But how you deal with it all is important. If you can answer yes to more than one of the factors below, it might be time to seek professional help.
- Are you choosing alcohol or drugs instead of healthy wellness options?
- Do you feel being isolated presents greater challenges to your emotional or mental health?
- Do you have a history of generational addiction problems, grief, PTSD, or trauma?
- Is your substance use increasing due to family pressure, financial uncertainty, job loss, and other stress factors?
- Are relationships at home strained to the point of continual arguments or fear for your safety?
- Have you tried online support groups but don’t get the help you need?
- Were you planning to talk to a professional about alcohol or drug use before the COVID-19 pandemic occurred?
Even if you have a couple of “yes” responses, it might be time to consider talking with a professional to evaluate your behaviors.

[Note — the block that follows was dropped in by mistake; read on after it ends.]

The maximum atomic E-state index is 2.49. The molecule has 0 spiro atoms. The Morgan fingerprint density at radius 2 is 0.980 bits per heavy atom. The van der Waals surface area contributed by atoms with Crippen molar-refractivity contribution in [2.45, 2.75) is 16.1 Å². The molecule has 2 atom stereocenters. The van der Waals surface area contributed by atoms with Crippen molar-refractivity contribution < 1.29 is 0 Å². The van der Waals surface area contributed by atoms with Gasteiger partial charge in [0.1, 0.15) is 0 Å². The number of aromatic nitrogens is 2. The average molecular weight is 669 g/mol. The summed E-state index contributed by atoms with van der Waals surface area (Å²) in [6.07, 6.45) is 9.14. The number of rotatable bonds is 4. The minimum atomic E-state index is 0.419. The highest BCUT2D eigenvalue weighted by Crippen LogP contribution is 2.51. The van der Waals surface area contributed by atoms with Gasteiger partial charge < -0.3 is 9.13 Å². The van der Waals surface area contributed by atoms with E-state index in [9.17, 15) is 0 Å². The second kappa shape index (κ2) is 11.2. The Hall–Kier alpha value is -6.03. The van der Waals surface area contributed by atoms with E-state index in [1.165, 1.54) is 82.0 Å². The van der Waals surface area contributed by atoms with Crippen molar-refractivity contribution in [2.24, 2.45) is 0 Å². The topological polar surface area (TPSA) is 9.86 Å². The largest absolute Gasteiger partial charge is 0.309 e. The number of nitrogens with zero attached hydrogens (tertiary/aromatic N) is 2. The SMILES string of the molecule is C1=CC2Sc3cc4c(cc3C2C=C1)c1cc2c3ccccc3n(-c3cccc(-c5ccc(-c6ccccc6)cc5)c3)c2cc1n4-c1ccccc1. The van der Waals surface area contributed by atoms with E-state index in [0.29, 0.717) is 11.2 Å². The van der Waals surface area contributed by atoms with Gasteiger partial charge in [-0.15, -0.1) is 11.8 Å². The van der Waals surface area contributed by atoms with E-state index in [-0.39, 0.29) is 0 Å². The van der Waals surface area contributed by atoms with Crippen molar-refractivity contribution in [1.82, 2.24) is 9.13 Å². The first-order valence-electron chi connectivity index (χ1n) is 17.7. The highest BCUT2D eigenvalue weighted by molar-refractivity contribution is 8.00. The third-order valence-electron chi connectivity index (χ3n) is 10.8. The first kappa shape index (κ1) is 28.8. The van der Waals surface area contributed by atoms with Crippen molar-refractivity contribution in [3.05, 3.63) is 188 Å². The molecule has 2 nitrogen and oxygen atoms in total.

Start Recovery Right Now
You don’t have to wait to hit rock bottom or until the COVID-19 pandemic is over to have the life you deserve. Take some time to learn how rehabilitation works, and make the decision to start your recovery now.
Twin Lakes offers comprehensive and medically-managed detoxification services, individualized inpatient and outpatient treatment, and a quality family recovery program. Our board-certified staff members develop continuum of care plans that reinforce your intention of sobriety, and support you with high-quality continuing care.
We have admissions personnel ready to answer your call any time, day or night. Take this first step to becoming who you want to be.